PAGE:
What Even is a Blog?

35 amazing comments

what is a blog

Blogging is just so 2005. Why bother…?

Every now and then someone stumbles upon Blog Tyrant and leaves some feedback a little bit like that. What is perhaps interesting is that I don’t entirely disagree with them.

And that got me really thinking about what blogging is and whether or not it has passed it’s use-by date as a concept in the age of video, podcasting and perhaps even virtual reality.

Don’t worry, this is not another Blogging is Dead post but rather a bit of an examination of what blogging should do in today’s modern world, and how we should think about our industry.

Let’s take a look.

A little bit of blogging history

Something that we need to do at this point is take a little bit of a look back at the history of blog sites in general and, perhaps more importantly, the history of the term “blogging”.

This is because, somewhere along the line, blogging has become associated with teenage Tumblr blogs and that is generally why people seem to be offended by the concept.

A lot of the denigrating remarks I see about blogging are usually aimed at people who are regularly updating the general public about their day-to-day lives, what they’re eating (often on Instagram), wearing, etc. without adding anything particularly new or exciting.

In a way that is pretty accurate, the term “blog” originally came from the two words “web” and “log” and was really a kind of online journal space where people would write and post it for others as a new form of remembering, sharing and connecting with others, etc.

Eventually blogging changed to become something that encompassed all sorts of news sites, updates within existing websites, and so on, where the latest content was posted at the top of the designated page. This stood in contrast to a standard website where the content and structure was largely static.

What is a blog these days?

Blogging is evolving quickly.

In fact, if you look at statistics you will see that blogging is rising faster than ever before, largely due to countries like China and India where the Internet is really taking off, and the fact that almost everyone now has a smartphone or laptop and can connect to the Internet.

These days blogging has become quite sophisticated and those that make a full time living with it (either directly or indirectly) generally use it as a way to drive traffic. And it’s is usually one of many ways.

For example, if you look at any successful blogger you will notice that they usually have a business set up that is part written content, part video, maybe a podcast and a whole lot of graphics.

And that is a really important point: blogging should only be part of the picture if you want to drive traffic to a product, existing business, course, etc.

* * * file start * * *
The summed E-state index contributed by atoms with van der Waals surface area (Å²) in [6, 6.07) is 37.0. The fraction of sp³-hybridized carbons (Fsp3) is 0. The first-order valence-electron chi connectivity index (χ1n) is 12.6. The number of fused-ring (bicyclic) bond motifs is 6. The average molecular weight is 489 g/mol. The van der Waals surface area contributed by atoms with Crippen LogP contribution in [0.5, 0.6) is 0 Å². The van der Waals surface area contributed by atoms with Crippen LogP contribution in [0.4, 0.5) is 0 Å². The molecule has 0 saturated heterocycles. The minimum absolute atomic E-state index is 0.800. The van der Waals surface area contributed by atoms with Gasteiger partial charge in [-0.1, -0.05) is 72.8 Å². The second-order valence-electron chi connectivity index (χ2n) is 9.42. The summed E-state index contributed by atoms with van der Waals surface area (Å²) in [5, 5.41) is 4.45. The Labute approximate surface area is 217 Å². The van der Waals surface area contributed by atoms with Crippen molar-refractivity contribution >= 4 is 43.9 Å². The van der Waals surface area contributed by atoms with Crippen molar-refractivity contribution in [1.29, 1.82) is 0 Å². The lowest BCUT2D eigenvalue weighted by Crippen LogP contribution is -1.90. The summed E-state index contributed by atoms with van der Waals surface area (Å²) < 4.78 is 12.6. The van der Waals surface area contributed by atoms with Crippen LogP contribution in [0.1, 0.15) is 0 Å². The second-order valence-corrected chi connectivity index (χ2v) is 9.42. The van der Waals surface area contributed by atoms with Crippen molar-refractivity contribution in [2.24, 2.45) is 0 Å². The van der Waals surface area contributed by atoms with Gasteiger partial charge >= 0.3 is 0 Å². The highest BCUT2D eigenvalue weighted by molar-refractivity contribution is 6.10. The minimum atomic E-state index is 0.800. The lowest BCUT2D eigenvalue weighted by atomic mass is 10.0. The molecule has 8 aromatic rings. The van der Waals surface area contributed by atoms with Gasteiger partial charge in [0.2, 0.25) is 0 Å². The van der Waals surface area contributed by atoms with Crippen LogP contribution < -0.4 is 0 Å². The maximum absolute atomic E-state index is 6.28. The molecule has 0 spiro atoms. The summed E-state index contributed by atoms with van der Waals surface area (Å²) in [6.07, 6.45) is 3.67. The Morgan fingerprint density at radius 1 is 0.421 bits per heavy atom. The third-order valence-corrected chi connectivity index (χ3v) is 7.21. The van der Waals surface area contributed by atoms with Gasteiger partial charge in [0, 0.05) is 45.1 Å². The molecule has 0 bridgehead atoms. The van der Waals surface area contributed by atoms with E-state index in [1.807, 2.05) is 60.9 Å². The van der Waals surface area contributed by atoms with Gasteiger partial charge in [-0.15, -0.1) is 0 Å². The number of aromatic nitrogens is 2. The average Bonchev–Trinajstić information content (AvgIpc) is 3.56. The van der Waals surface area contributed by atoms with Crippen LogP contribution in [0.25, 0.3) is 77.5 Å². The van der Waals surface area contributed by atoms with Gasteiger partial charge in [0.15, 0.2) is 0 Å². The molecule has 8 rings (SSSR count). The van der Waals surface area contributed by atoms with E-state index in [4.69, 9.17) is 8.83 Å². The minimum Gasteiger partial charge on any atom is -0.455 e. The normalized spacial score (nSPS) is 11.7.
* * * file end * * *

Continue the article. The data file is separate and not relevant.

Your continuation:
It’s good to let that point sink in – the blog is not the end result, it’s one of the methods you use to find customers.

Of course, not every blog is about money. And in that sense your “customer” might be someone who donates to your charity or takes up your cause as we can see in the case of some very important and presently relevant blogs like Wikileaks.

But this really goes back to the idea that a good blogging strategy should not just be about traffic for the sake of getting traffic to a blog. It should be about helping people and then having a product or an outcome that helps them further and that they will often pay for.

photography blog

For example, if you have a look at a site like Digital Photography School you can see how well this concept can be put into action. Once just an ordinary photography blog, Darren has built it out to now includes courses, guides, eBooks, tutorials, forums and so much more. The blog’s content is still the main feature, but the site itself now does so much more.

I think all of this is also happening because readers now expect a lot more from blogs and content-based websites. There is just so much good content out there these days that you have to go to really exceptional levels to please readers, and often that means more than just short written updates.

For example, in this post on how to make your website carbon neutral we went to some pretty big lengths like creating this infographic:

carbon neutral blog

That post also entailed researching carbon offset options for months, spending money to offset our own carbon (check the badge in the footer!), talking to many different organizations, obtaining certificates, and so on.